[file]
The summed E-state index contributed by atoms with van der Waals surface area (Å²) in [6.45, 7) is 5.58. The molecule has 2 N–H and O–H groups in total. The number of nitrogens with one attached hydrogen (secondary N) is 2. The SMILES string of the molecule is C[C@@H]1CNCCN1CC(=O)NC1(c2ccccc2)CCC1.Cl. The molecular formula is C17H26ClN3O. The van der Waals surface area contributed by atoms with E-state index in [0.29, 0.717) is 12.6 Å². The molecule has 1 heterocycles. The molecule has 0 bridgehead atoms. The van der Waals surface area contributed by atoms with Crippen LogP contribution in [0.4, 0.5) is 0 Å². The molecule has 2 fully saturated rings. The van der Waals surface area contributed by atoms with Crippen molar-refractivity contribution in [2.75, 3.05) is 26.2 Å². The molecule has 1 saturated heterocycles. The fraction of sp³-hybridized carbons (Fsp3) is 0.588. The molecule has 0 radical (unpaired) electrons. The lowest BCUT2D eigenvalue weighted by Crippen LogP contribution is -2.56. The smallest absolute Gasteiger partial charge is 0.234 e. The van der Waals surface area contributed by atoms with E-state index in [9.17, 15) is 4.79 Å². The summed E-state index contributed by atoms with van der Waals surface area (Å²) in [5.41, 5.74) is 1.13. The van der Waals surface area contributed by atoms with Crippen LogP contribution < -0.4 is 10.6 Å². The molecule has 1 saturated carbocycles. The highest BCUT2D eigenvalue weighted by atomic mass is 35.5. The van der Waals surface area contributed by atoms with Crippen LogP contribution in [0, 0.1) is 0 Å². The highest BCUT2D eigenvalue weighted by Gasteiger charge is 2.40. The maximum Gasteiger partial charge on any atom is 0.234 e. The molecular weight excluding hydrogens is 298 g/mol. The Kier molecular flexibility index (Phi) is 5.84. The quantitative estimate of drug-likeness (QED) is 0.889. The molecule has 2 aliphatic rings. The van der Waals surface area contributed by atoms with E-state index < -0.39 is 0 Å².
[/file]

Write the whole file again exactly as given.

The summed E-state index contributed by atoms with van der Waals surface area (Å²) in [6.45, 7) is 5.58. The molecule has 2 N–H and O–H groups in total. The number of nitrogens with one attached hydrogen (secondary N) is 2. The SMILES string of the molecule is C[C@@H]1CNCCN1CC(=O)NC1(c2ccccc2)CCC1.Cl. The molecular formula is C17H26ClN3O. The van der Waals surface area contributed by atoms with E-state index in [0.29, 0.717) is 12.6 Å². The molecule has 1 heterocycles. The molecule has 0 bridgehead atoms. The van der Waals surface area contributed by atoms with Crippen LogP contribution in [0.4, 0.5) is 0 Å². The molecule has 2 fully saturated rings. The van der Waals surface area contributed by atoms with Crippen molar-refractivity contribution in [2.75, 3.05) is 26.2 Å². The molecule has 1 saturated heterocycles. The fraction of sp³-hybridized carbons (Fsp3) is 0.588. The molecule has 0 radical (unpaired) electrons. The lowest BCUT2D eigenvalue weighted by Crippen LogP contribution is -2.56. The smallest absolute Gasteiger partial charge is 0.234 e. The van der Waals surface area contributed by atoms with E-state index in [9.17, 15) is 4.79 Å². The summed E-state index contributed by atoms with van der Waals surface area (Å²) in [5.41, 5.74) is 1.13. The van der Waals surface area contributed by atoms with Crippen LogP contribution < -0.4 is 10.6 Å². The molecule has 1 saturated carbocycles. The highest BCUT2D eigenvalue weighted by atomic mass is 35.5. The van der Waals surface area contributed by atoms with Crippen LogP contribution in [0, 0.1) is 0 Å². The highest BCUT2D eigenvalue weighted by Gasteiger charge is 2.40. The maximum Gasteiger partial charge on any atom is 0.234 e. The molecular weight excluding hydrogens is 298 g/mol. The Kier molecular flexibility index (Phi) is 5.84. The quantitative estimate of drug-likeness (QED) is 0.889. The molecule has 2 aliphatic rings. The van der Waals surface area contributed by atoms with E-state index < -0.39 is 0 Å².